How To Calculate Your Home's Heating Needs

If you’re building a new house, renovating an old one or replacing a worn-out HVAC system, you want to make the most efficient and cost-effective choices for heating and cooling.

There are several factors to consider, but it all starts with calculating your home’s heating needs.

Radiator - Photo by Max KlingensmithYour HVAC dealer can also perform these calculations, but understanding what’s involved will provide a basis for a more informed decision about your options and allow you to do some preliminary thinking before you start shopping.

Heat is measured in British Thermal Units, or BTUs. You need enough system capacity to feel consistently comfortable indoors on a cold winter day without over-burdening your heat source.

But you also don’t want to purchase an unnecessarily large, and therefore overly expensive, furnace. The key is to find that just-right balance between comfort and cost.

How many BTUs will you need?

Following these steps will give you a good estimate:

  1. Measure each room’s interior – length, width and height – and multiply the figures to get the room’s volume in cubic feet.
  2. To convert that to BTUs, multiply the volume by a factor of 5. Or, if the room has more than a “typical” number of windows or doorways or less than an “average” amount of insulation, multiply by a factor of 6. If the room faces north, multiply by a factor of 7 instead.
  3. Continue this process for each room, then add up the numbers to ascertain your home’s total BTU requirements.

Of course it’s not really that simple. There’s a lot more than basic math involved because nobody’s home is perfectly “typical.”

Your primary heat source could be a central heating and cooling system powered by electricity, natural gas, propane or solar energy, or a woodstove or pellet stove.

Whatever heating method you choose, its performance will be affected by these factors:

  • Overall size and shape of your house — how many rooms you have and if they’re configured in an open floor plan or many separate rooms, whether your home is multi-story or has dormers, etc. Do you have an older home with high ceilings, or cathedral-style ceilings?
  • Windows and skylights – number, size and placement relative to the sun.
  • Attic and sub-space – slab construction, crawl space and basements can be a heat sink or help insulate your living areas. Likewise, if attic space is noticeably warmer than outdoors in winter or cooler than outdoors in summer, that lessens the load on your heating and cooling system.
  • Orientation to the sun – you can take advantage of solar heat gain to reduce the need for both heating and cooling, especially if you plant deciduous trees to shade south- and west-facing windows.
  • Climate — do you need central air conditioning as well as heating? Homes in temperate climates have different heating needs than those located in areas that experience extreme weather conditions.

Other factors affect how you calculate your home’s heating needs.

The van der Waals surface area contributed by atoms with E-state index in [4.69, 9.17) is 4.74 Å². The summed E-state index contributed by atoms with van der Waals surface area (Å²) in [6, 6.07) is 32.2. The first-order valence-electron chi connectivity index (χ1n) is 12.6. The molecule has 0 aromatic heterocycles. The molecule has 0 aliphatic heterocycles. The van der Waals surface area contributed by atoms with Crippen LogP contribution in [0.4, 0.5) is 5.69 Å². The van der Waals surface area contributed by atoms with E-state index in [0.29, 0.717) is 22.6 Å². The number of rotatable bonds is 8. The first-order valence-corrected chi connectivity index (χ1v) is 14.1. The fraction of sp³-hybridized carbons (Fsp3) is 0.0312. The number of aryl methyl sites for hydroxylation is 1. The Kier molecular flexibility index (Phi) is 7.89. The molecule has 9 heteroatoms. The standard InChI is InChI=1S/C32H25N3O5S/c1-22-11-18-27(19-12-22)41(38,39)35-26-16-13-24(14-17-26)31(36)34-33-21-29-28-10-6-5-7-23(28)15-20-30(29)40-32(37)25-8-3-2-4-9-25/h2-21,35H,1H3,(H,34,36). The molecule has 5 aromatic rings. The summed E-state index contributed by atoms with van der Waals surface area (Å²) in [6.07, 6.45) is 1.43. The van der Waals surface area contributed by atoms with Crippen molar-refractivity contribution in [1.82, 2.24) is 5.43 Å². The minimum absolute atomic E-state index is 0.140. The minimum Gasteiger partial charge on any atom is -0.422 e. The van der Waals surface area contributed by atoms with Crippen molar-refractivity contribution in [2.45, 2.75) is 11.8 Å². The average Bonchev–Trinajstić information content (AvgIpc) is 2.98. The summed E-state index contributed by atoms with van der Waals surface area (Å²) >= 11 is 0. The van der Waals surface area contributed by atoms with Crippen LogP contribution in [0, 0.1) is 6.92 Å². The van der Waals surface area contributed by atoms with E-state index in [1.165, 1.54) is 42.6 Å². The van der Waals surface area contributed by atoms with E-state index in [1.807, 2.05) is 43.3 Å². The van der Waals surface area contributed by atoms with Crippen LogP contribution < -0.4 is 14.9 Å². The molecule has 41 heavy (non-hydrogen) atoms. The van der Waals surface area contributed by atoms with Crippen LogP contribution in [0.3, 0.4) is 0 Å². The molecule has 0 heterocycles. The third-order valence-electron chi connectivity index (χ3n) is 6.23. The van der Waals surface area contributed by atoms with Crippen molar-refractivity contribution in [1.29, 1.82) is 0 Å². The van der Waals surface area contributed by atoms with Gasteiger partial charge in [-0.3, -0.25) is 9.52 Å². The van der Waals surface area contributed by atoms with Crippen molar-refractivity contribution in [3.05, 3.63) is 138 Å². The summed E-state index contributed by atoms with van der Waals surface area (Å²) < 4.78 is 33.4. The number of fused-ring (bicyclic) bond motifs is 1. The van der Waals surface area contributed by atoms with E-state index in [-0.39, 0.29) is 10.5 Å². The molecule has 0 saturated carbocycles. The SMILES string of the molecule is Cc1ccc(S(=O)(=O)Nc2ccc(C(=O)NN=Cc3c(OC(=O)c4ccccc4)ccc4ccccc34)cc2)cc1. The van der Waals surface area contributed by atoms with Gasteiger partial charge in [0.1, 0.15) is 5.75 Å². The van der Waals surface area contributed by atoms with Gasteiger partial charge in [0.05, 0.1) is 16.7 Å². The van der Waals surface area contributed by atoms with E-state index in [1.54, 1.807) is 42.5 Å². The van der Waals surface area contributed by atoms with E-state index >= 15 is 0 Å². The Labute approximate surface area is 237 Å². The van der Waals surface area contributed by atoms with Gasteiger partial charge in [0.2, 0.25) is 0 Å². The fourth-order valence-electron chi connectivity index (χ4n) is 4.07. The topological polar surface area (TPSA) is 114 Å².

Cosy fireplace - Photo by Josef HanningFireplaces are popular for good reason. They can contribute a substantial decorative uplift to any type of room, and they come in a versatile array of sizes and styles.

Old-fashioned open-hearth fireplaces, smaller wood stoves and pellet stoves and gas or electric fireplaces all can be an excellent auxiliary heat source, too.

Ceiling fans, window fans and whole-house fans can be valuable alternatives or supplements to central air conditioning, improving air circulation, increasing comfort and reducing humidity inexpensively. They’re also far more environmentally friendly.

And a programmable thermostat can give you significantly greater control over your home’s heating, to save energy and ensure more consistently uniform temperatures without wasting heat when you aren’t around.

Costs matter, too.

Energy efficiencyEnergy efficiency saves money. The US Environmental Protection Agency’s Energy Star program offers free, detailed information to help you understand your home’s heating needs and make smart choices for primary and secondary heat sources.

The Energy Star rating and labeling system can also help you identify the most efficient windows, insulation and other home-improvement components if you’re planning to make upgrades beyond your heating system.

For most American homeowners, heating and cooling costs represent your largest energy expense. You expect whatever heat source you choose to last many years, giving you the lowest possible total cost of ownership. That total cost includes not only initial purchase price but the ongoing cost of fuel, whether that’s electricity, gas or something else.

Calculating your home’s heating needs is the first step to ensuring you get the best overall value over time, but you should choose a reliable, reputable contractor, too. That way you’ll get sound guidance and proper installation essential to ensure your heating system performs properly with minimal maintenance.

Think “whole house” solution, not just BTUs, and you’ll get maximum savings and comfort you can live with comfortably.

June Samuels is an interior design professional and a home heating and cooling design expert who writes for  You can find her on Google +.